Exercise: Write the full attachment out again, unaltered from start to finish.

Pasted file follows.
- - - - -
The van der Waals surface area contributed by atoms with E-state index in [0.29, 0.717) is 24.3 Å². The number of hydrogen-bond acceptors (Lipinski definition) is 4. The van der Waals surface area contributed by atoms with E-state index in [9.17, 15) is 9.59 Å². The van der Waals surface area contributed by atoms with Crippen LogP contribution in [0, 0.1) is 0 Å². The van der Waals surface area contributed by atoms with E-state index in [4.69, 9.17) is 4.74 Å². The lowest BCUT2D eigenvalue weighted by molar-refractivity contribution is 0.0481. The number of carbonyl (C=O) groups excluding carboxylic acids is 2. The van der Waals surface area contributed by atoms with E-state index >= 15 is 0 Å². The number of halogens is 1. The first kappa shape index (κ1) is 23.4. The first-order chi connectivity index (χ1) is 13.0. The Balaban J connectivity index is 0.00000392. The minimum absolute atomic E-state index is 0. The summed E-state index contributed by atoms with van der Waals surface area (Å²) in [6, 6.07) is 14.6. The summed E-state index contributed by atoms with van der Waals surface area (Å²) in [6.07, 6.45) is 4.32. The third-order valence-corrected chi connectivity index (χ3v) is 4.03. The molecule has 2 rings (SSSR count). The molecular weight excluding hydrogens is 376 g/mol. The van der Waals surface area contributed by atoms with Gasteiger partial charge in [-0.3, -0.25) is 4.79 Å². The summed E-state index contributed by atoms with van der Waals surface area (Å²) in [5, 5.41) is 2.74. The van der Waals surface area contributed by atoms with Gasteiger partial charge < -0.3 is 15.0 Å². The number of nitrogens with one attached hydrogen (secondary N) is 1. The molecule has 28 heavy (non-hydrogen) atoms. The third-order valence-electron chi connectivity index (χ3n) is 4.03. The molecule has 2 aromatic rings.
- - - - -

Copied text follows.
The van der Waals surface area contributed by atoms with E-state index in [0.29, 0.717) is 24.3 Å². The number of hydrogen-bond acceptors (Lipinski definition) is 4. The van der Waals surface area contributed by atoms with E-state index in [9.17, 15) is 9.59 Å². The van der Waals surface area contributed by atoms with Crippen LogP contribution in [0, 0.1) is 0 Å². The van der Waals surface area contributed by atoms with E-state index in [4.69, 9.17) is 4.74 Å². The lowest BCUT2D eigenvalue weighted by molar-refractivity contribution is 0.0481. The number of carbonyl (C=O) groups excluding carboxylic acids is 2. The van der Waals surface area contributed by atoms with E-state index >= 15 is 0 Å². The number of halogens is 1. The first kappa shape index (κ1) is 23.4. The first-order chi connectivity index (χ1) is 13.0. The Balaban J connectivity index is 0.00000392. The minimum absolute atomic E-state index is 0. The summed E-state index contributed by atoms with van der Waals surface area (Å²) in [6, 6.07) is 14.6. The summed E-state index contributed by atoms with van der Waals surface area (Å²) in [6.07, 6.45) is 4.32. The third-order valence-corrected chi connectivity index (χ3v) is 4.03. The molecule has 2 rings (SSSR count). The molecular weight excluding hydrogens is 376 g/mol. The van der Waals surface area contributed by atoms with Gasteiger partial charge in [-0.3, -0.25) is 4.79 Å². The summed E-state index contributed by atoms with van der Waals surface area (Å²) in [5, 5.41) is 2.74. The van der Waals surface area contributed by atoms with Gasteiger partial charge < -0.3 is 15.0 Å². The number of nitrogens with one attached hydrogen (secondary N) is 1. The molecule has 28 heavy (non-hydrogen) atoms. The third-order valence-electron chi connectivity index (χ3n) is 4.03. The molecule has 2 aromatic rings.